Doctor Who Showrunner Steven Moffat Tweets Against Accusations of Misogyny

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Current Doctor Who show runner and writer/creator of several other hit U.K. productions, Steven Moffat, has jumped on Twitter to defend himself today. He did an interview in 2004 just before the classic sci-fi series was about to be rebooted and some of his comments hit a nerve. They’ve cropped up here and there since then but this seems to be the first time Moffat has become of aware of what many are calling his misogynistic tendencies from those particular comments and chosen to respond and make clarifications on the social networking website. 

Here’s the quote that was circulating online that caused the uproar:

There’s this issue you’re not allowed to discuss: that women are needy. Men can go for longer, more happily, without women. That’s the truth. We don’t, as little boys, play at being married – we try to avoid it for as long as possible. Meanwhile women are out there hunting for husbands. The world is vastly counted in favour of men at every level – except if you live in a civilised country and you’re sort of educated and middle-class, because then you’re almost certainly junior in your relationship and in a state of permanent, crippled apology. Your preferences are routinely mocked. There’s a huge, unfortunate lack of respect for anything male.

Earlier today, Moffat gave an, “Eh, what?” tweet to someone calling him a “sexist bastard.” When someone else asked him why he was being called sexist he replied, “Cos of an old interview I gave where I was talking about Patrick in Coupling, but it sounded like I was talking about me.” He further clarified to another user, “quoted out of context in the original. I was talking about Patrick in Coupling, not ME!”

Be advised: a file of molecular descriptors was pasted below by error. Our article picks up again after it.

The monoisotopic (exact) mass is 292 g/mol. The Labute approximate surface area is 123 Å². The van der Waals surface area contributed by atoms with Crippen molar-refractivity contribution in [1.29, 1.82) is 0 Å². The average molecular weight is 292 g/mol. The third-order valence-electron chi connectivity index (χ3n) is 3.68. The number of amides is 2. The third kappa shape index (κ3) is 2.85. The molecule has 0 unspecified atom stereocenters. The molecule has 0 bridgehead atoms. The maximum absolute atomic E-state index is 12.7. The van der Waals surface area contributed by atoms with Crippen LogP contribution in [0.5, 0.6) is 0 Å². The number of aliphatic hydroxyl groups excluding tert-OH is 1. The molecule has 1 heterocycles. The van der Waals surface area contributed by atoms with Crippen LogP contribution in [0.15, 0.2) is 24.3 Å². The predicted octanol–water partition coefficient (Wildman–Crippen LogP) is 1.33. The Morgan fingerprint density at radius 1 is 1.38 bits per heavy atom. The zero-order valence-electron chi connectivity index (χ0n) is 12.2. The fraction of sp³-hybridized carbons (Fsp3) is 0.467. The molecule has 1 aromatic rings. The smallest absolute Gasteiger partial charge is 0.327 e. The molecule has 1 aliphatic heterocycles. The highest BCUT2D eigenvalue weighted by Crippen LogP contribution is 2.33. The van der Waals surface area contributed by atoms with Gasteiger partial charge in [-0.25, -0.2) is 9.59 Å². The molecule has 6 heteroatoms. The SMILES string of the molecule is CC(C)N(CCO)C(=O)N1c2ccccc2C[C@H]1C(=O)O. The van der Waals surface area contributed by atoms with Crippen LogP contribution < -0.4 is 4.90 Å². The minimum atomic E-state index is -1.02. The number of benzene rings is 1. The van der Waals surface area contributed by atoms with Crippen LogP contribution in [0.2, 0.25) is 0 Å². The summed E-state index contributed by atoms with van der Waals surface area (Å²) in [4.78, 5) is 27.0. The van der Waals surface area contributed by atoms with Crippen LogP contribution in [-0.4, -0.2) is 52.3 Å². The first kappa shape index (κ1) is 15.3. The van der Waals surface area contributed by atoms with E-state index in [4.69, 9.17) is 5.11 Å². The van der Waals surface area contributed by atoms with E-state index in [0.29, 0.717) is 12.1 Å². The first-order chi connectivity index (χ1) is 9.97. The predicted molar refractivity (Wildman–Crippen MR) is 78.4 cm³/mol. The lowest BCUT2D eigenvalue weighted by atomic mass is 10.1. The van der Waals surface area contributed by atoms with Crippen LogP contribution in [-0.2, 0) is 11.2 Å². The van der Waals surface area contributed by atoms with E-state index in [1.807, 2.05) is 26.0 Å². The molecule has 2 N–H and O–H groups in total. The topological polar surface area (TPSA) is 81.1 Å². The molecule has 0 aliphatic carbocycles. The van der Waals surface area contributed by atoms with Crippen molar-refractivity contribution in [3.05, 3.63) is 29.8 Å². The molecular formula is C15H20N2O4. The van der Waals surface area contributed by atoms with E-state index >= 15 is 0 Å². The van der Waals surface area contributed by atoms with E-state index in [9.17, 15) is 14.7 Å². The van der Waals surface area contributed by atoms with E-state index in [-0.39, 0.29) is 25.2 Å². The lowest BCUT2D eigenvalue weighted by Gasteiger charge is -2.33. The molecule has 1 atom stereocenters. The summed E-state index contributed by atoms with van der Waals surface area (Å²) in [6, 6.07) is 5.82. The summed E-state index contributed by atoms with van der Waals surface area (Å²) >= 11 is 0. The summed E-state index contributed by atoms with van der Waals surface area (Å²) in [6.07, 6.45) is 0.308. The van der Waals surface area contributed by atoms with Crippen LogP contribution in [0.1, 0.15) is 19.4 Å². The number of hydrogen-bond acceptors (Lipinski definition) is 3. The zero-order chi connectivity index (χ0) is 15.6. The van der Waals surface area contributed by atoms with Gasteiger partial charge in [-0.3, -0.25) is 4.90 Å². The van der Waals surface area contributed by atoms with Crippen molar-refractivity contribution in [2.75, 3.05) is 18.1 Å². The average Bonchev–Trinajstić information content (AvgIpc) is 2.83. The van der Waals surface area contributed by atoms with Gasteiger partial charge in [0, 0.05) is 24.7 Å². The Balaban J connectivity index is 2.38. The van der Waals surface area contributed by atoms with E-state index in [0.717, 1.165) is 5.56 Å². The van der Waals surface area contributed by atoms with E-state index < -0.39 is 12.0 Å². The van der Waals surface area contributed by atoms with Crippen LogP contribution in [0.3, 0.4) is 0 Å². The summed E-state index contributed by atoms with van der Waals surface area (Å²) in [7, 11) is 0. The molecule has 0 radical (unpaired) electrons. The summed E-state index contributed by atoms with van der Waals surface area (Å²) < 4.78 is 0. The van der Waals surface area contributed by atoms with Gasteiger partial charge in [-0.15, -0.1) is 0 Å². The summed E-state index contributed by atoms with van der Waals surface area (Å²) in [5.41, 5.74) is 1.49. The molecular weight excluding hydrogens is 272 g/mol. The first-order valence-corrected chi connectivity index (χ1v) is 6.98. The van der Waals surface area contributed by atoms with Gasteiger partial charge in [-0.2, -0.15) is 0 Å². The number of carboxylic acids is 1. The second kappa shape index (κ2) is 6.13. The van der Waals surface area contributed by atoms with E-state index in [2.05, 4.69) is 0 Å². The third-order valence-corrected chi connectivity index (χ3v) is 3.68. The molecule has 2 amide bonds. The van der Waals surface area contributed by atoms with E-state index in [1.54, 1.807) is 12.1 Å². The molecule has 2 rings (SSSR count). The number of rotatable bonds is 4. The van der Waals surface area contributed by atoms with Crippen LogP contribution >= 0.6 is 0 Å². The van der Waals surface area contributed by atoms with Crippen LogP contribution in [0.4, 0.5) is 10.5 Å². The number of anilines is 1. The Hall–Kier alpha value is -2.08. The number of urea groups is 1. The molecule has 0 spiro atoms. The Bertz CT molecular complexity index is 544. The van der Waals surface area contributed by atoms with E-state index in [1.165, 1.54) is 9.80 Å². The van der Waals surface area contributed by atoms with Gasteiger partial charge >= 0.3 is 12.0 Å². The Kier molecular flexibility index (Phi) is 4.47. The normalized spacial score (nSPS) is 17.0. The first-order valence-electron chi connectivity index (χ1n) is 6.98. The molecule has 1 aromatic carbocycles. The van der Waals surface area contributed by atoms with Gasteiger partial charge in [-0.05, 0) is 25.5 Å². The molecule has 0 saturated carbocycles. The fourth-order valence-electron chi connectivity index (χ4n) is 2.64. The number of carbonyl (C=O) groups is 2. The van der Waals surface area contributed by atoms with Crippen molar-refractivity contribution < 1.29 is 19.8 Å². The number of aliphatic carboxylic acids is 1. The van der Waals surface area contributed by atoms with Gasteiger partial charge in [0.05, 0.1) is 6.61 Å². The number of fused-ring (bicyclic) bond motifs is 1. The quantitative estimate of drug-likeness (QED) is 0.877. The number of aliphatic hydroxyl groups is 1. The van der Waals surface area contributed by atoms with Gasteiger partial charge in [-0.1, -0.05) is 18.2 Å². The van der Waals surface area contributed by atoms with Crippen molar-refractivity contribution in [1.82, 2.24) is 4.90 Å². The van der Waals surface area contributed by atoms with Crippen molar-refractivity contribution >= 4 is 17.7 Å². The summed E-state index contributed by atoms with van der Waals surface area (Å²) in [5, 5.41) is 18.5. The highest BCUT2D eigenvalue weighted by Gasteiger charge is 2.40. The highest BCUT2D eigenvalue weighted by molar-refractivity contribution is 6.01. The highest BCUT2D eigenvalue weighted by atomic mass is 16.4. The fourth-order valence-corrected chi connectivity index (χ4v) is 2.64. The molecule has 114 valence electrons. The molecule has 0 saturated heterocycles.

The creator seemed to have had enough after a few more tweets and stopped responding to them. The original interview, with, is editorialized, in other words, quotes have been taken from their interview with Moffat and placed how they chose would work best for the story. The quote used on tumblr and other sites is also cobbled together from two parts of the original piece. As far as we can tell, no direct transcript is available. Just before part of this quote in the article, they do have Moffat talking about the women in Coupling and inbetween talking about how he used to be just like the character of Patrick. Since there is no transcript, for now we’ll have to take the article for what it’s worth and either believe Moffat is telling the truth or lying.

Usually with this sort of thing the next step is to look at the artist’s body of work for evidence for or against. What do you guys think? Sherlock might have been particularly bereft of female characters, but Moffat’s Who certainly features some pretty strong female characters.

(Naked and Articulate via

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Jill Pantozzi
Jill Pantozzi is a pop-culture journalist and host who writes about all things nerdy and beyond! She’s Editor in Chief of the geek girl culture site The Mary Sue (Abrams Media Network), and hosts her own blog “Has Boobs, Reads Comics” ( She co-hosts the Crazy Sexy Geeks podcast along with superhero historian Alan Kistler, contributed to a book of essays titled “Chicks Read Comics,” (Mad Norwegian Press) and had her first comic book story in the IDW anthology, “Womanthology.” In 2012, she was featured on National Geographic’s "Comic Store Heroes," a documentary on the lives of comic book fans and the following year she was one of many Batman fans profiled in the documentary, "Legends of the Knight."